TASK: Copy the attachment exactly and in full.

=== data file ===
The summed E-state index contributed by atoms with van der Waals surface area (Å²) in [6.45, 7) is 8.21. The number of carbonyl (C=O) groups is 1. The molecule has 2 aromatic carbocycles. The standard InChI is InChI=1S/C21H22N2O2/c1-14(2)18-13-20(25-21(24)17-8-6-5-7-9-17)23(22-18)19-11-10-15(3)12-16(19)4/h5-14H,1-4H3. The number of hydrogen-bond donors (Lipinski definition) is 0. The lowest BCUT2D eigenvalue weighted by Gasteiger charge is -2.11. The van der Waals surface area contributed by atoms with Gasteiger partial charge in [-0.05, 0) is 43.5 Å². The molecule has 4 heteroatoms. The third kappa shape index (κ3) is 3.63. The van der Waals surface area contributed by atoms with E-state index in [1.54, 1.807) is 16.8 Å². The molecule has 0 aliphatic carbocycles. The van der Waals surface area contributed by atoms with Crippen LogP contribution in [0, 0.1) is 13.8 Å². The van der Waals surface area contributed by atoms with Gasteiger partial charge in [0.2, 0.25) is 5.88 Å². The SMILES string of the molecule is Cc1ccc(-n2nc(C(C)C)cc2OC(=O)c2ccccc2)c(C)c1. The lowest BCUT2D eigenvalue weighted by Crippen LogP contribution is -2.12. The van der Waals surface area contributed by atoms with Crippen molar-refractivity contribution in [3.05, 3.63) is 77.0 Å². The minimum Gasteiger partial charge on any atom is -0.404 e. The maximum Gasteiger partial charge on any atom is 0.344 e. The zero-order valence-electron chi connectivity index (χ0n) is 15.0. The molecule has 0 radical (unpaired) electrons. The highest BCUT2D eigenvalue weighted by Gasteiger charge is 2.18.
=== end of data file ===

The summed E-state index contributed by atoms with van der Waals surface area (Å²) in [6.45, 7) is 8.21. The number of carbonyl (C=O) groups is 1. The molecule has 2 aromatic carbocycles. The standard InChI is InChI=1S/C21H22N2O2/c1-14(2)18-13-20(25-21(24)17-8-6-5-7-9-17)23(22-18)19-11-10-15(3)12-16(19)4/h5-14H,1-4H3. The number of hydrogen-bond donors (Lipinski definition) is 0. The lowest BCUT2D eigenvalue weighted by Gasteiger charge is -2.11. The van der Waals surface area contributed by atoms with Gasteiger partial charge in [-0.05, 0) is 43.5 Å². The molecule has 4 heteroatoms. The third kappa shape index (κ3) is 3.63. The van der Waals surface area contributed by atoms with E-state index in [1.54, 1.807) is 16.8 Å². The molecule has 0 aliphatic carbocycles. The van der Waals surface area contributed by atoms with Crippen LogP contribution in [0, 0.1) is 13.8 Å². The van der Waals surface area contributed by atoms with Gasteiger partial charge in [0.2, 0.25) is 5.88 Å². The SMILES string of the molecule is Cc1ccc(-n2nc(C(C)C)cc2OC(=O)c2ccccc2)c(C)c1. The lowest BCUT2D eigenvalue weighted by Crippen LogP contribution is -2.12. The van der Waals surface area contributed by atoms with Crippen molar-refractivity contribution in [3.05, 3.63) is 77.0 Å². The minimum Gasteiger partial charge on any atom is -0.404 e. The maximum Gasteiger partial charge on any atom is 0.344 e. The zero-order valence-electron chi connectivity index (χ0n) is 15.0. The molecule has 0 radical (unpaired) electrons. The highest BCUT2D eigenvalue weighted by Gasteiger charge is 2.18.